This is important because there’s a psychology to how your buyers understand your product. They need to know what you do before they know why they need your product. They need to understand why they need your product before they care about other people who love your product. We communicate each of these pieces differently depending on the characteristics of your target audience. Getting this "flow" hammered out before design saves a lot of time (and therefore money) because layout changes can have significant impacts on the design. It’s more economical to agree on those things in a highly editable document before it’s designed. A traditional wireframe might look something like this:
This is another piece where it’s helpful to have a skilled copywriter involved in the process. They can help tell your brand’s story on each of your website pages and make sure it’s both compelling and logical.
3. Create a High-Performing Website Design
And now for the design! For the most part, the design phase consists of a web designer creating a flat image or "mockup" of your page. Some agencies will combine this phase with development and design the website directly on your website platform. The advantage of this is that you can see how it looks live, and it saves time. The downside is that it takes a lot more effort (and money) to make changes to the design. That leaves a lot less room for feedback. If you’re looking for a lower-cost option, an agency that uses this approach might be right for you, just be aware of the constraints on design direction.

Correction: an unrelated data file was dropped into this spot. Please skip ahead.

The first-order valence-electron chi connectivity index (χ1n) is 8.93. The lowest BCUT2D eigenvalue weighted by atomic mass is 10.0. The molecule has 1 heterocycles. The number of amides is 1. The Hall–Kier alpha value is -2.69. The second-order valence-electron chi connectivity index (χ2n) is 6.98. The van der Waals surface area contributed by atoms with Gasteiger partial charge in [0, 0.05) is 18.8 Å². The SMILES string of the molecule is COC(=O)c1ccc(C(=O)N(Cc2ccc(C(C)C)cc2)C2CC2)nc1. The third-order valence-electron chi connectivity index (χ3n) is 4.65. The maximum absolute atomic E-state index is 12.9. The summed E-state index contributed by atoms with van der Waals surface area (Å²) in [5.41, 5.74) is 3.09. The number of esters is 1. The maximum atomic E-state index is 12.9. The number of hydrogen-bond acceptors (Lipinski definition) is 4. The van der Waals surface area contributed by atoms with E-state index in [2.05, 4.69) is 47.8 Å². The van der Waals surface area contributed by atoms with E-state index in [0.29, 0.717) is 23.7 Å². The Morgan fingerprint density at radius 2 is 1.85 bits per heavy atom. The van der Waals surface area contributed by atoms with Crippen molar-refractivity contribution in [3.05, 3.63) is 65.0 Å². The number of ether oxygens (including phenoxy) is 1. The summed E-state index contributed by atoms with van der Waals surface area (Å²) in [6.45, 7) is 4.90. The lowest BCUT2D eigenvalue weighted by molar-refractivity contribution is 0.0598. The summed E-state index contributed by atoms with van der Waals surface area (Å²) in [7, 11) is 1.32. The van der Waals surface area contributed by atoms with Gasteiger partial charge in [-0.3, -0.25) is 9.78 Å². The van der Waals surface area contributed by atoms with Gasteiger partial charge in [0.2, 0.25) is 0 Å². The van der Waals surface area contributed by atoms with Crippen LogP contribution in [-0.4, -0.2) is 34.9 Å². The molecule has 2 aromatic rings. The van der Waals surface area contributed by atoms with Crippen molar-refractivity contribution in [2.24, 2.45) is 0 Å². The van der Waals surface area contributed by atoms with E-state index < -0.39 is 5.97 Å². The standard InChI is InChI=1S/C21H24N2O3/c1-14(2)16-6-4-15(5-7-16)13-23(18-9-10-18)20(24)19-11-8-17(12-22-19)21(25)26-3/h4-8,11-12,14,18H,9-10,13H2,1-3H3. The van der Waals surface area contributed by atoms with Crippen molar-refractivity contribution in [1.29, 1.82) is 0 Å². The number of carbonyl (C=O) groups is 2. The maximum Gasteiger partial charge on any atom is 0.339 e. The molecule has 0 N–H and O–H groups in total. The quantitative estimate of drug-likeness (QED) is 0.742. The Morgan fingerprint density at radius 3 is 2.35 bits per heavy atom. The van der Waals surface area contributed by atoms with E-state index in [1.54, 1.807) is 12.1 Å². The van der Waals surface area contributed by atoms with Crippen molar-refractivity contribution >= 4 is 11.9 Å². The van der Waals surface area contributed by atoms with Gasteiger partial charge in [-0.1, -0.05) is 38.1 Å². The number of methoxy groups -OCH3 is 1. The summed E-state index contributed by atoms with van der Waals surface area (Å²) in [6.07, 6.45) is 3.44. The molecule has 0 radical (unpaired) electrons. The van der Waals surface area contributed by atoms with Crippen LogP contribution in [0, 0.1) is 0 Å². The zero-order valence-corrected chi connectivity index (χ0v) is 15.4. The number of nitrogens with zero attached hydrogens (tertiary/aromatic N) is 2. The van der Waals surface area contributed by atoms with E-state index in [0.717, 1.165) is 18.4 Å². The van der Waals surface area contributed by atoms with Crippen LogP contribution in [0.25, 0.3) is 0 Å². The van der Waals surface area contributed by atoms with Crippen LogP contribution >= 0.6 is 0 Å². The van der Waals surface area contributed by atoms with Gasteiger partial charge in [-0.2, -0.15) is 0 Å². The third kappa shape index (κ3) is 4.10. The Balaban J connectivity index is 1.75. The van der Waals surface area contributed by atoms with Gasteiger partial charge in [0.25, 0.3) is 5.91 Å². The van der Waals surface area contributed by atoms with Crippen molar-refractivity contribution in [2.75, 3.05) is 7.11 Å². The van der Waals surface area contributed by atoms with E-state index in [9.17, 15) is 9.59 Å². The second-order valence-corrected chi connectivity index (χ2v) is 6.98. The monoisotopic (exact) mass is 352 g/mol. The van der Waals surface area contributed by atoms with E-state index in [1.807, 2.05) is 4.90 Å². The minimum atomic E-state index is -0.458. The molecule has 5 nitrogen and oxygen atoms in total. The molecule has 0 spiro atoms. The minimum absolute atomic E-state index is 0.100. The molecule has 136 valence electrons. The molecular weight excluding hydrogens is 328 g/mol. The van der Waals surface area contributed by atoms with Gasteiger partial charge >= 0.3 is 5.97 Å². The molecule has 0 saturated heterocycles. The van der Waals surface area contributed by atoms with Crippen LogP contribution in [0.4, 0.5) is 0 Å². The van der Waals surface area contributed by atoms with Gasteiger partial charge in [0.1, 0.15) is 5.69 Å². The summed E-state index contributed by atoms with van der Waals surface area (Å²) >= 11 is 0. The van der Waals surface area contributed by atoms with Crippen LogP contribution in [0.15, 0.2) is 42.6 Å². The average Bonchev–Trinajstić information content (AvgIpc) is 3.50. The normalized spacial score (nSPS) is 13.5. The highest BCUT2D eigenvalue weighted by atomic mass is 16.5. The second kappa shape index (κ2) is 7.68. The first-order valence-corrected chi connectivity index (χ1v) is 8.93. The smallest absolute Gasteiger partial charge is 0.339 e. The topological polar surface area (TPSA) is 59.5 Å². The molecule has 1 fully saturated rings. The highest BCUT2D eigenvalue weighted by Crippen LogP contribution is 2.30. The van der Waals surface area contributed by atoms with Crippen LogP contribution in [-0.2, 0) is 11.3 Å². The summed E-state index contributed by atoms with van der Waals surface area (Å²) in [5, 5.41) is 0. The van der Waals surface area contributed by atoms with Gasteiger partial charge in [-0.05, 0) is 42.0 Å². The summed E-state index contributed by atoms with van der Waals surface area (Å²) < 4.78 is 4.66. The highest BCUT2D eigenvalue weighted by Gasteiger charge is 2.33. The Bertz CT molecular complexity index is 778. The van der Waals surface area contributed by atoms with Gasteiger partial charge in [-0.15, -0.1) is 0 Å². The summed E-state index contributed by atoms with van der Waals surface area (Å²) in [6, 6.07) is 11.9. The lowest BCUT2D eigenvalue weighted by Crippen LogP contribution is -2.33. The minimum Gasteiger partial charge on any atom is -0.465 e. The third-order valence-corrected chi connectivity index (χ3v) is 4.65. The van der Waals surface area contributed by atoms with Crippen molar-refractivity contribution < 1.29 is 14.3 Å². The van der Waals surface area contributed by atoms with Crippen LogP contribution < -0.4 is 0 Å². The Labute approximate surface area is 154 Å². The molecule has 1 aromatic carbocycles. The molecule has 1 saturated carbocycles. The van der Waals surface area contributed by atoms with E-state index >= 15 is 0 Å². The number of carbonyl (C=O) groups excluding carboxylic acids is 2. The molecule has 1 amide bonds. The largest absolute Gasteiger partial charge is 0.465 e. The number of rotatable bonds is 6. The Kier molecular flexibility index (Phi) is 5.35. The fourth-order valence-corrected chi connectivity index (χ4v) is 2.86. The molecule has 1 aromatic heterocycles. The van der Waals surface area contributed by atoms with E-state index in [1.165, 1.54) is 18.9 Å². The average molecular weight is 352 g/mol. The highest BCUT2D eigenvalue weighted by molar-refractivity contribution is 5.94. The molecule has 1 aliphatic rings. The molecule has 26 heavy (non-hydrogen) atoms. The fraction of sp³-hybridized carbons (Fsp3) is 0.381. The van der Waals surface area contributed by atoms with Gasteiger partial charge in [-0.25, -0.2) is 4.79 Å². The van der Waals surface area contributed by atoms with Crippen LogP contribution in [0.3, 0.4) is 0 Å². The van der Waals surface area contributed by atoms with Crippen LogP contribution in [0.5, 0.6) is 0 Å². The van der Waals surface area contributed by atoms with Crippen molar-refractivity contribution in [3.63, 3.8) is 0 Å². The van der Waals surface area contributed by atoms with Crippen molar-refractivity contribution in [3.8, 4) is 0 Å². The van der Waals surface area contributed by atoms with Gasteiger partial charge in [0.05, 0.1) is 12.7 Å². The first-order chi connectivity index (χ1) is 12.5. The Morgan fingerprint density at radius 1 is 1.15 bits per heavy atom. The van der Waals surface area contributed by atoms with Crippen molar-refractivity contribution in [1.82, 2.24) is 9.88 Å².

Two big things set a lot of web designers apart in this phase. The first is if they understand how to design for user experience and conversion. Having a flashy site is cool, but if website visitors don’t understand what you do and what you want them to do, they’re just going to leave your site without doing business with you.
The second differentiator is if the designer understands how to design for mobile devices. There was once a trend in the website world of building a desktop and mobile version of a website. These were essentially separate pages, each purpose-built for the device they are being viewed on. While you might see some sites still do this, most of the world has moved to a fully-responsive website design. That means that the design elements on your page adjust for the screen size.